The symptoms of Rett syndrome often go undetected during the initial few months of a child’s life because any deviation form normal development is so subtle. Children are not usually diagnosed with the condition until between six and 18 months of age, when symptoms have progressed and become a little more obvious.
The symptoms of Rett syndrome can be divided into four stages and these are outlined below.
Stage one symptoms are those that typically arise during six to 18 months and they include the following:
- General delayed development
- Difficulty feeding
- Lack of interest in toys
- Repeated clapping or wringing motion of the hands
- Poor coordination
Also referred to as the “regression stage,” this stage usually occurs between one and four years of age and can last for months. The child begins to develop severe problems with movement, coordination, learning skills and communication. Symptoms include the following:
- Unexplained irritability and screaming
- Lack of eye contact and disinterest in people
- Increased or slowed breathing
- Sleep problems
- Small head size
- Difficulty chewing and swallowing
- Abdominal pain and constipation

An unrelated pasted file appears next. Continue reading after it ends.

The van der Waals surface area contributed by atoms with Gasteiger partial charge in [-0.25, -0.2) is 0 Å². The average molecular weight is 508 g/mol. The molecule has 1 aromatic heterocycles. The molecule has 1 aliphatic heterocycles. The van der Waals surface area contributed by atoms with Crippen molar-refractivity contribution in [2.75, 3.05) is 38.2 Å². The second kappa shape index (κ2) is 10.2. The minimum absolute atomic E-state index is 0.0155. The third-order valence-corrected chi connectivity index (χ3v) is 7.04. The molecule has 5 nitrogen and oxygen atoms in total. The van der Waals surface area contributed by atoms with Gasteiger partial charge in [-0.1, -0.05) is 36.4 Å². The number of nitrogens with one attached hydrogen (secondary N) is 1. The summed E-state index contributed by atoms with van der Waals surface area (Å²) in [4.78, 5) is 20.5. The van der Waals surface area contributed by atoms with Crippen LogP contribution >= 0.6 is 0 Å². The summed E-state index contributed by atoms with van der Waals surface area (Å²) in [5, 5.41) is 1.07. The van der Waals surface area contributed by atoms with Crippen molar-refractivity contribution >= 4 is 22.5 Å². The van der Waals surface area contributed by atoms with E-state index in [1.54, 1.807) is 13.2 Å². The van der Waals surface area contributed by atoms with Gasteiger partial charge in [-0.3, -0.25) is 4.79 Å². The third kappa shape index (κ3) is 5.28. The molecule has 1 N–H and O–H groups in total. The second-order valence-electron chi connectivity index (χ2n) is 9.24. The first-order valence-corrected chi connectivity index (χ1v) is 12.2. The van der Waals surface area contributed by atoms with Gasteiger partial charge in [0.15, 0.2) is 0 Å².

- Repetitive, uncontrolled hand movements
This stage of Rett syndrome usually starts between the ages of two and 10 years and some of the main symptoms are:
- Floppy limbs (hypotonia) and difficulty walking
- Difficulty using hands to manipulate objects
- Repetitive hand movements
- Teeth grinding
- Abnormal tongue movements
However, some symptoms may also start to improve during the third stage of the disease, with the child possibly becoming less irritable, more alert and developing more of an interest in their surroundings and the people aorund them. There may also be an improvement in walking ability. This is the stage of disease that girls stay in for most of their lives.
During stage four of the disease, the main symptoms are:
- Bending of the spine to one side (scoliosis)
- Spasticity, particularly in the legs
- Inability to walk.
Although some girls may retain some control over their hand movements and ability to walk and communicate, the majority become completely depended on care, which they require 24 hours a day. Conditions such as arrhythmia can significantly shorten lifespan but many women do survive into middle age and older.
Reviewed by Sally Robertson, BSc